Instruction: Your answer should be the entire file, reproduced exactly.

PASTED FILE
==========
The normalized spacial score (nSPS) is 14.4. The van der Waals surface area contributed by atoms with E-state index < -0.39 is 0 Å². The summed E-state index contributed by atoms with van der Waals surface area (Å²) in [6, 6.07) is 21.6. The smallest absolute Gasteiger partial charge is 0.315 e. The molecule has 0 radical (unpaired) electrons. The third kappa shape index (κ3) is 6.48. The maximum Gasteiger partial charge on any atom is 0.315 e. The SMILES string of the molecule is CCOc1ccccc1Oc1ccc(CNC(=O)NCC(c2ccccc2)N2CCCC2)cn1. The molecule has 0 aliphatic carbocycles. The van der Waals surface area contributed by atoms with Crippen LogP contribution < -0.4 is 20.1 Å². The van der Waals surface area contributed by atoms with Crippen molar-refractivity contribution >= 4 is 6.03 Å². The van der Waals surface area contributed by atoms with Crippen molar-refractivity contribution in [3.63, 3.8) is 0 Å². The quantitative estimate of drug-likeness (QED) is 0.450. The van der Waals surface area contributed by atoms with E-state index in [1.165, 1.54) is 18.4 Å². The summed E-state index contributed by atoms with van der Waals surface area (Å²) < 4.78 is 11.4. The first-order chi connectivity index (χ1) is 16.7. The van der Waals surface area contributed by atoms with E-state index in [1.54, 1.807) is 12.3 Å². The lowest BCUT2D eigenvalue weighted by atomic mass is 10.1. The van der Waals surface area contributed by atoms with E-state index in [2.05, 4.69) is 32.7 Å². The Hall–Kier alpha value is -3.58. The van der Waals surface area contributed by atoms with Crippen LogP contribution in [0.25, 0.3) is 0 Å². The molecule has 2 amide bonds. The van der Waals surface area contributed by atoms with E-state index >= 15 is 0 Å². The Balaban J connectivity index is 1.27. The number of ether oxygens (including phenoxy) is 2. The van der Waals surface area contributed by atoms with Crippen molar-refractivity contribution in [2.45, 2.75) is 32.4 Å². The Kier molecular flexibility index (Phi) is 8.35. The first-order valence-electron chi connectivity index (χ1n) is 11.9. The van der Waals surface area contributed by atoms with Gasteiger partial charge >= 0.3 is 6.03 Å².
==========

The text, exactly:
The normalized spacial score (nSPS) is 14.4. The van der Waals surface area contributed by atoms with E-state index < -0.39 is 0 Å². The summed E-state index contributed by atoms with van der Waals surface area (Å²) in [6, 6.07) is 21.6. The smallest absolute Gasteiger partial charge is 0.315 e. The molecule has 0 radical (unpaired) electrons. The third kappa shape index (κ3) is 6.48. The maximum Gasteiger partial charge on any atom is 0.315 e. The SMILES string of the molecule is CCOc1ccccc1Oc1ccc(CNC(=O)NCC(c2ccccc2)N2CCCC2)cn1. The molecule has 0 aliphatic carbocycles. The van der Waals surface area contributed by atoms with Crippen LogP contribution < -0.4 is 20.1 Å². The van der Waals surface area contributed by atoms with Crippen molar-refractivity contribution >= 4 is 6.03 Å². The van der Waals surface area contributed by atoms with Crippen molar-refractivity contribution in [3.63, 3.8) is 0 Å². The quantitative estimate of drug-likeness (QED) is 0.450. The van der Waals surface area contributed by atoms with E-state index in [1.165, 1.54) is 18.4 Å². The summed E-state index contributed by atoms with van der Waals surface area (Å²) < 4.78 is 11.4. The first-order chi connectivity index (χ1) is 16.7. The van der Waals surface area contributed by atoms with E-state index in [1.54, 1.807) is 12.3 Å². The lowest BCUT2D eigenvalue weighted by atomic mass is 10.1. The van der Waals surface area contributed by atoms with E-state index in [2.05, 4.69) is 32.7 Å². The Hall–Kier alpha value is -3.58. The van der Waals surface area contributed by atoms with Crippen LogP contribution in [0.25, 0.3) is 0 Å². The molecule has 2 amide bonds. The van der Waals surface area contributed by atoms with E-state index >= 15 is 0 Å². The Balaban J connectivity index is 1.27. The number of ether oxygens (including phenoxy) is 2. The van der Waals surface area contributed by atoms with Crippen molar-refractivity contribution in [2.45, 2.75) is 32.4 Å². The Kier molecular flexibility index (Phi) is 8.35. The first-order valence-electron chi connectivity index (χ1n) is 11.9. The van der Waals surface area contributed by atoms with Gasteiger partial charge >= 0.3 is 6.03 Å².